- The case for mercy
The leading proponent of relaxing the ban on Communion for divorced and remarried Catholics tells Christopher Lamb that the Church too often appears rule-bound
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- Kasper says Pope Francis would like to see an ‘opening’ on church teaching on divorced and remarried
- Pell adds voice to growing opposition to Kasper’s efforts to relax Communion ban for remarried divorcees
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Some American bishops appear to be totally out of step with Pope Francis's vision for the Church in the 21st century (The Tablet, 12 June).
Sadly, they are more interested in not offending their big-wallet donors than telling the truth about the effects of unfettered capitalism. Others live in palatial surroundings driving expensive vehicles. They could take a leaf out of Pope Francis's book! Furthermore, there seem to be attempts to diminish some of Pope Francis's initiatives. For example, in our diocese there was no serious effort to involve parishioners in the Vatican questionnaire on marriage and family issues, as far as I know.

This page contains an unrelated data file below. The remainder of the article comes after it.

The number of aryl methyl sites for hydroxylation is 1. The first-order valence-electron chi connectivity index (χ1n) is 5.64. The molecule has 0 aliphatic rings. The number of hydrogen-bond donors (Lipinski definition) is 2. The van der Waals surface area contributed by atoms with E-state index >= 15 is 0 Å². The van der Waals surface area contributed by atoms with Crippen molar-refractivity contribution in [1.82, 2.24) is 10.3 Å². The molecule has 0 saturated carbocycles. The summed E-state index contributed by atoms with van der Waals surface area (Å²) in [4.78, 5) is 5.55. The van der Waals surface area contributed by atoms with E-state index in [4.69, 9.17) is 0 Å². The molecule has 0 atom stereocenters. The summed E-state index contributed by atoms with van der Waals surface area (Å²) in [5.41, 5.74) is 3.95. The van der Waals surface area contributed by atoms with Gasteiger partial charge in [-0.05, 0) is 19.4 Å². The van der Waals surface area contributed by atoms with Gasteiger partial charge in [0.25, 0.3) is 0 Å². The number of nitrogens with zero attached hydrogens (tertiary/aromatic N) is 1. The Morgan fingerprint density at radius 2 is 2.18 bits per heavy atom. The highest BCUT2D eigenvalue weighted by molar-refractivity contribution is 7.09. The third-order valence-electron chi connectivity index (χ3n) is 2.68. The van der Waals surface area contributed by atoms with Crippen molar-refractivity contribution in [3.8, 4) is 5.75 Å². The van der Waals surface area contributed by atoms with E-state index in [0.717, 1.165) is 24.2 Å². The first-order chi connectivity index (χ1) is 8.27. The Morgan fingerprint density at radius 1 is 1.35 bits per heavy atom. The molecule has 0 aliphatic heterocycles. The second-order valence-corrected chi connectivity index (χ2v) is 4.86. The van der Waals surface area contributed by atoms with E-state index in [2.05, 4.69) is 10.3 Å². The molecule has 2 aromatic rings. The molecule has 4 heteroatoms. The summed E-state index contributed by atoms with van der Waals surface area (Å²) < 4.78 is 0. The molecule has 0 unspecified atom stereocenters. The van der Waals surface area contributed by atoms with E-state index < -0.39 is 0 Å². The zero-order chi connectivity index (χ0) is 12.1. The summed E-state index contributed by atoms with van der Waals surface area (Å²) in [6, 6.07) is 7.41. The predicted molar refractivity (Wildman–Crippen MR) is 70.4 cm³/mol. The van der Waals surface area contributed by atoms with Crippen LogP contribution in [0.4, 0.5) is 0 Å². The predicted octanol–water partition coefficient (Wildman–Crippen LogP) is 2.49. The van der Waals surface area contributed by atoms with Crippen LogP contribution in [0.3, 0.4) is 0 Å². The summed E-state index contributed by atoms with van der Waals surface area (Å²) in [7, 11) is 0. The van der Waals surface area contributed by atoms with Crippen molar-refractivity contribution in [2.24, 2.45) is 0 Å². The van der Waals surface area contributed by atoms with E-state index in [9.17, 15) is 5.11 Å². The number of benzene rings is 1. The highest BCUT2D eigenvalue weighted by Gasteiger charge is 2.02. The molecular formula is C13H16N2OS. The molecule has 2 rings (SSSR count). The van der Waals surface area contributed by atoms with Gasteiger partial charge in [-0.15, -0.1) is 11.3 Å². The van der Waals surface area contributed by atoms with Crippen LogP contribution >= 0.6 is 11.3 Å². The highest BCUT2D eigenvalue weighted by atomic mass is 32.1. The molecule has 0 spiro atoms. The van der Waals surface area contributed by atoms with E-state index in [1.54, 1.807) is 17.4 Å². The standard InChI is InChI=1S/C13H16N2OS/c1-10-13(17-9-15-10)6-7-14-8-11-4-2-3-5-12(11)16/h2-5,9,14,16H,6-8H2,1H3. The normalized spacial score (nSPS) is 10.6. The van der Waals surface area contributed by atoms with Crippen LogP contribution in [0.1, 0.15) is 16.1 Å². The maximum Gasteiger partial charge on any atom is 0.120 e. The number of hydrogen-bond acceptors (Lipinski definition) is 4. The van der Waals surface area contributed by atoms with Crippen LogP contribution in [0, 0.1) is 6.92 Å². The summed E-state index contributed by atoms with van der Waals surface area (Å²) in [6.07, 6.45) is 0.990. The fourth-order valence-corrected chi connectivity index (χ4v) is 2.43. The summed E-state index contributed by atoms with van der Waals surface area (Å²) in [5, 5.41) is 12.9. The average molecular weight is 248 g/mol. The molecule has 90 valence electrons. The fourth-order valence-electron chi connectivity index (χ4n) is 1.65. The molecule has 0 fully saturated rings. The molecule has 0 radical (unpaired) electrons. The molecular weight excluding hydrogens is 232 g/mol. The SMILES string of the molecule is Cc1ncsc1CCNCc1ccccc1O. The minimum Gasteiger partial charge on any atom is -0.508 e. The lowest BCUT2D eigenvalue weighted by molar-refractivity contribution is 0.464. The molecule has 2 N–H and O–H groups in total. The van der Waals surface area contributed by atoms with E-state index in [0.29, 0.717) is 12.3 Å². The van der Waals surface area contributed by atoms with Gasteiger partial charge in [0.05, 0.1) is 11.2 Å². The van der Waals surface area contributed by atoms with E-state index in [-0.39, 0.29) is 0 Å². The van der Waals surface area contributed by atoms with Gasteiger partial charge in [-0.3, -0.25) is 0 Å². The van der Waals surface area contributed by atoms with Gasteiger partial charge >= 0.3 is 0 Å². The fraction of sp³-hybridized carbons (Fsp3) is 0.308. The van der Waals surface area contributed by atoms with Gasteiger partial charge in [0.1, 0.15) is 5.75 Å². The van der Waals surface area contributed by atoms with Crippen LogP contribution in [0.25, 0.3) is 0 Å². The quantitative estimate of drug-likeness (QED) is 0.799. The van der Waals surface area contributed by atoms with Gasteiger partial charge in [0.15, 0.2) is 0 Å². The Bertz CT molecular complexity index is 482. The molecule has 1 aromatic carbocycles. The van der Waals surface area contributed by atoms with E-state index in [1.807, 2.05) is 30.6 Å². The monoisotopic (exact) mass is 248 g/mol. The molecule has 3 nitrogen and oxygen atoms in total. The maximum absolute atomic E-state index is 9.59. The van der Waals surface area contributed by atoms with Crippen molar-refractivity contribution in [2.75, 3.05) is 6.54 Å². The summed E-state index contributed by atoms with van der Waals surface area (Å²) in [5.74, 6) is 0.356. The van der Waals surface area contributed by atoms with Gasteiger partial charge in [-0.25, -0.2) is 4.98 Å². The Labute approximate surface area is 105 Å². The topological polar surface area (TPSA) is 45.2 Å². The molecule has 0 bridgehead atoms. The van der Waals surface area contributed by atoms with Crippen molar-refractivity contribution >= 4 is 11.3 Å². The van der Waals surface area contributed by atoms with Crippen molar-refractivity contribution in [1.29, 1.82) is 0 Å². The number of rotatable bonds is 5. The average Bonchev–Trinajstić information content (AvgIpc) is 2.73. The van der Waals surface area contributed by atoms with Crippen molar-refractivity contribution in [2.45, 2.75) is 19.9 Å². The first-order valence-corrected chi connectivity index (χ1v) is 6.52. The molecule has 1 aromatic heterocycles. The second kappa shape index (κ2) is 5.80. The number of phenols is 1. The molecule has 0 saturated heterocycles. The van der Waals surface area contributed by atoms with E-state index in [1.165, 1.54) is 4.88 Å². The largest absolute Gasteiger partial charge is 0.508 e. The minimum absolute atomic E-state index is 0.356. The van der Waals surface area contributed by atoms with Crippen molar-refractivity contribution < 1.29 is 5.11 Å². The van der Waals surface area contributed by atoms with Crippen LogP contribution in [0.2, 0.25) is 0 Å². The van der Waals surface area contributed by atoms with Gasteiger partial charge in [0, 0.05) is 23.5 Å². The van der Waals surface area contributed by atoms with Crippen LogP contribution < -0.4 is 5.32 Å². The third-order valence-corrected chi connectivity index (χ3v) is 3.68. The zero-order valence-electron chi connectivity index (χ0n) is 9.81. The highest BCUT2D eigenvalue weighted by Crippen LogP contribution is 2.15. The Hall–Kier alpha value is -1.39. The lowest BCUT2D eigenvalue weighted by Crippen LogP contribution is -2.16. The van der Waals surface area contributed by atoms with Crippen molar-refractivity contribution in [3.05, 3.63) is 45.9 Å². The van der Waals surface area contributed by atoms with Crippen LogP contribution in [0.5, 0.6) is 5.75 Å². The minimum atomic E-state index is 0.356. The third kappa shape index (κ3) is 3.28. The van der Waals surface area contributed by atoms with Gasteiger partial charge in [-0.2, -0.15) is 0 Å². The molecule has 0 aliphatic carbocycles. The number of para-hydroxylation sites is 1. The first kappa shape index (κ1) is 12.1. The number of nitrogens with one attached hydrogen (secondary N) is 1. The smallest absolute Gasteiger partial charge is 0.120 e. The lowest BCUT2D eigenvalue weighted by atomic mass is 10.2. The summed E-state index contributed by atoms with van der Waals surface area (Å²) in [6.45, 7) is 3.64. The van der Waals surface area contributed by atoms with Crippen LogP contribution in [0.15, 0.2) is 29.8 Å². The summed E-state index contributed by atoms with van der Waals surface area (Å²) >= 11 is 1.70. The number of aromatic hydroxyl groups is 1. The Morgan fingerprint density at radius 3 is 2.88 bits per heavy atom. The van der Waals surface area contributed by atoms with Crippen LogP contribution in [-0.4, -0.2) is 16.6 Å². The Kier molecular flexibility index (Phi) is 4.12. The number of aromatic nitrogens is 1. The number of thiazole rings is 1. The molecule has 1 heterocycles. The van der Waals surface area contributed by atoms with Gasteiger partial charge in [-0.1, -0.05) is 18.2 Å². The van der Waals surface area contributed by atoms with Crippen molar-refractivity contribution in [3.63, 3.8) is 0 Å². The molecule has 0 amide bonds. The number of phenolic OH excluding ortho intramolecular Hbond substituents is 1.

In contrast, this past weekend I attended a Cursillo and the participants in my group all gave hearty thanks that we have a Pope who tries to understand the laity and their everyday struggles, as well as bringing warring factions together in Israel, initiating dialogue with our Orthodox brethren, and helping the Church begin to recover its reputation after the sex abuse scandals of the 20th century. As much as we loved Pope Benedict, here is a Pope we can really be proud of! How ironic that the ordinary layman can appreciate Pope Francis's contributions while some American bishops appear to view him as a nuisance.
Rachael Mellen, Peru, Illinois, USA